Stevenson has left us. The news arrived yesterday after 4:00 p.m. No other amateur boxer shone so much in the history of that sport. He could have achieved another two Olympic titles had it not been for certain duties that the principles of internationalism imposed on the Revolution. No money in the world would have been enough to bribe Stevenson.
Glory be to his memory forever!
Fidel Castro Ruz
June 12, 2012
Erich Honecker was the most revolutionary German I had ever known. Every man lives his own time. These are infinitely changing times if they are compared to any former time. I had the privilege of observing his conduct when he was bitterly paying the debt contracted by the one who had sold his soul to the devil for a few swigs of Vodka.… | more |
Some days ago, on May 28, the violent battle waged at El Uvero was commemorated with well deserved references. An elemental duty forces me to clarify the facts.
During those weeks, Manuel Piñeiro, “Red Beard”, as the leopard, who never changes its spots, as the saying goes, managed to send to Santiago de Cuba a truckload of weapons that had a connection to the attack against the Presidential Palace by the Revolutionary Directorate. Somehow he had managed to take hold of them. Frank País, who was the national actions chief of our “26 of July Movement”, sent a significant part of that cargo to the troublesome zone of the Sierra Maestra, where our incipient Rebel Army was rising alive from its ashes.
That learning period had been extremely tough. Step by step we started to gain our first victories, through which we were able to increase our strength in weapons and men without suffering any casualty. We were also forced to cope with the dangerous treason perpetrated by Eutimio Guerra, who had been a rebel peasant until the moment when he yielded to the bountiful offers made by the enemy. Despite all obstacles and with the support of the men and means sent by Frank we began to create the first guerrilla detachment with a vanguard that was headed by Camilo; a rearguard that was commanded by Efigenio Ameijeiras; the centre forces made up by small platoons and the General Command. We already had a group of seasoned fighters who had conveniently adapted to the conditions of the theatre of operations when we received a significant cache of weapons that were rescued by “Red Beard” and had been conveyed to us hidden inside some barrels filled with thick grease.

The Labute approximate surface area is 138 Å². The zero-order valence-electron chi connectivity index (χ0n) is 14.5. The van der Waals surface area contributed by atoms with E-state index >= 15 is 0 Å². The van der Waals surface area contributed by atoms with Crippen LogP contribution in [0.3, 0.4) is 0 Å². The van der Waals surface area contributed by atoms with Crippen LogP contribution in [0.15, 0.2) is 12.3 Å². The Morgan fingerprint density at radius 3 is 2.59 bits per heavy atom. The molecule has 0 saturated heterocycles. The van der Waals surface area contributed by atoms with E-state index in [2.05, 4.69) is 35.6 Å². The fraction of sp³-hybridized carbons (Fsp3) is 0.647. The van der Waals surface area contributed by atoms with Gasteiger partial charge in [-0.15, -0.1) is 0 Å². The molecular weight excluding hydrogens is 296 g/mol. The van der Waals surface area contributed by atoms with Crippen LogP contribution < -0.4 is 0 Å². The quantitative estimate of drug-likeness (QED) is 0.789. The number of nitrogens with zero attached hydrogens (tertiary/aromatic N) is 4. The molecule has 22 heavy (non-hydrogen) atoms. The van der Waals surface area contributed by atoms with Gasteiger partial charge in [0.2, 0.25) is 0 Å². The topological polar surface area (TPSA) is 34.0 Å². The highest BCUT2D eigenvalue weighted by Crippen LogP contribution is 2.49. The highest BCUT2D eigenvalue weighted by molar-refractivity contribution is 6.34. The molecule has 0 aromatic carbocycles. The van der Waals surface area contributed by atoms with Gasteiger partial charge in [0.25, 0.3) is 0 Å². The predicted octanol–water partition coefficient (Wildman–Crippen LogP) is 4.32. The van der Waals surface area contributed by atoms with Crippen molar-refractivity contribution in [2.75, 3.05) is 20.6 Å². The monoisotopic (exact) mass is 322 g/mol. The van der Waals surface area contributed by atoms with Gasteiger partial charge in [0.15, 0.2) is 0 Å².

Was it correct, from the military and revolutionary points of view, to attack the entrenched and well armed garrison close to the seashore, in the same place used to ship the timber extracted from that area? Why did we do so?
It so happened that at that time, on the month of May, the “Corynthia” expedition had already landed, headed by Calixto Sánchez White. A strong feeling of solidarity made us launch the attack against the military garrison at El Uvero.
In full honesty I should say that the decision adopted, leaving out the merit of the solidarity it entailed wasn’t in the least correct. Our role, which prevailed over any other goal, just as had been the case throughout our entire revolutionary life, was not in accordance with that decision.
I remember the first gunshot I made with the telescopic sight rifle that I had, aiming to the radio communication equipment of the garrison. After that shot, tens of bullets were fired against the enemy command post. That was why the adversary did not know that its garrison was under attack. Thus, at least for three hours neither bombs nor shells were shot against us, something that usually happened, without exception, hardly 20 minutes after the beginning of every battle. Without the presence of these factors, it was quite likely that this decision, which was only inspired by solidarity, would have reduced our troops of almost one hundred veterans, in which case we would have had to go through the same hazardous journey all over again, something that would have been for us the best case scenario.
It was under such circumstances that Almeida was shot in the chest; he was spared from a far more serious wound thanks to something made of metal that he was carrying in his pocket, as he remembered. Guillermo García, wearing a helmet he found for himself in the first combat, waged a hard-fought battle with the defender of a fort made of thick logs. Che, who was shooting with a machine gun that usually got jammed, left his position in order to engage those who were fighting Almeida. And Raúl moved on with his small platoon to fight the soldiers who entrenched themselves among the piles of logs that were ready for shipment. All this happened before the fighter bombers came into the scene. Julio Díaz, a courageous fighter who was shooting with a tripod, could not advance any further. He was lying by my side with a deadly gunshot in his forehead.
Is there a better understanding now about what happened on May 28, 1957, 55 years ago?
Fidel Castro Ruz
June 1st, 2012